Most of the countries in the world have enacted Environmental Protection Acts considering the need for the protection of our environment.
In the US, the National Environmental Policy Act (NEPA) of 1970 promotes the enhancement of the environment and established the President’s Council on Environmental Quality (CEQ). It is referred to as the ‘environmental Magna Carta’ in the USA because it was an early step towards the development of US’ environmental policy. Other environmental acts in the USA are as follows.
- Clean Air Act of 1970 and 1990
- Clean Water Act of 1972
- Endangered Species Act of 1973
- Resource Conservation and Recovery Act of 1976
- National Forest Management Act of 1976
- Surface Mining Control and Reclamation Act of 1977
- Comprehensive Environmental Response, Compensation and Liability Act of 1980
Environmental Protection Acts in India
In the Constitution of India, it is clearly stated that it is the duty of the state to ‘protect and improve the environment and to safeguard the forests and wildlife of the country’. It imposes a duty on every citizen ‘to protect and improve the natural environment including forests, lakes, rivers, and wildlife’.
There are a number of environmental acts enacted in India. Some of the important legislations in this respect are −
- Wildlife Protection Act, 1972
- Forest (Conservation) Act, 1980
- Water (Prevention and Control of Pollution) Act, 1974
- The Air (Prevention and Control of Pollution) Act, 1981
- Environmental Protection Act, 1986
- Handling and Management of Hazardous Waste Rules, 1989
- The National Environmental Tribunal Act, 1995
- The Biological Diversity Act, 2002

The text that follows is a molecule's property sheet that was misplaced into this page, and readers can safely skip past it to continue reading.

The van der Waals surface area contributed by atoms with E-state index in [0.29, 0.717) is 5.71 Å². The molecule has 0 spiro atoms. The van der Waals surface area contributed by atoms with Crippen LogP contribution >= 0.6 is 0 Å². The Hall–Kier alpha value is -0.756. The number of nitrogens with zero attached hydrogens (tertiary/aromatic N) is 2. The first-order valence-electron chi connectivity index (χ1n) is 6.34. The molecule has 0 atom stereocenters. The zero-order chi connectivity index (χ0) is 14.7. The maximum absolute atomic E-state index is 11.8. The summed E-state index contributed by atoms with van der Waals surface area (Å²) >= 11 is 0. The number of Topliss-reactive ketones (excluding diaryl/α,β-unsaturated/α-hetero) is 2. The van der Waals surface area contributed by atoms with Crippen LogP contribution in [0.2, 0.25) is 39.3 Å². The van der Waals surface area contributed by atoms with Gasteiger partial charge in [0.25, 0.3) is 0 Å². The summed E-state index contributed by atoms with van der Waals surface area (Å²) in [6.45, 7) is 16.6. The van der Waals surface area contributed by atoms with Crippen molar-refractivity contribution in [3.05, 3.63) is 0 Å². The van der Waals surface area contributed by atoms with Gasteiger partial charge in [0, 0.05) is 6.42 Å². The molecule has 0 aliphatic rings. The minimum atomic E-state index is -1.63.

Environmental Protection Act, 1986
Environmental Protection Act, 1986, was a statutory response that came into effect a year after the tragic Bhopal Gas Tragedy and is considered an umbrella legislation as it addresses many loopholes in the existing environmental laws. It was enacted as per the spirit of the Stockholm Conference held in June 1972 to take suitable measures for the protection and reinvigoration of environment and related matters.
The Environment (Protection) Act is applicable to whole of India including Jammu & Kashmir. It came into force on November 19, 1986. EPA 1986 was enacted largely to implement the decisions made at the UN Conference on Human Environment held at Stockholm in June, 1972.
It was to co-ordinate the activities of the various regulatory agencies under the existing laws. It also seeks collection and dissemination of information on environmental pollution.
A lot have been done to protect and improve the environment world over. However much remains to be done for building a sustainable society. New mechanisms are being put in place to expedite the process of protecting and improving the environment. For example, new institutions — the National Environment Management Authority (NEMA) and the State Environment Management Authorities (SEMA) — in India have been proposed as full-time technical organizations with the capacity to process all environmental clearance applications in a time-bound manner.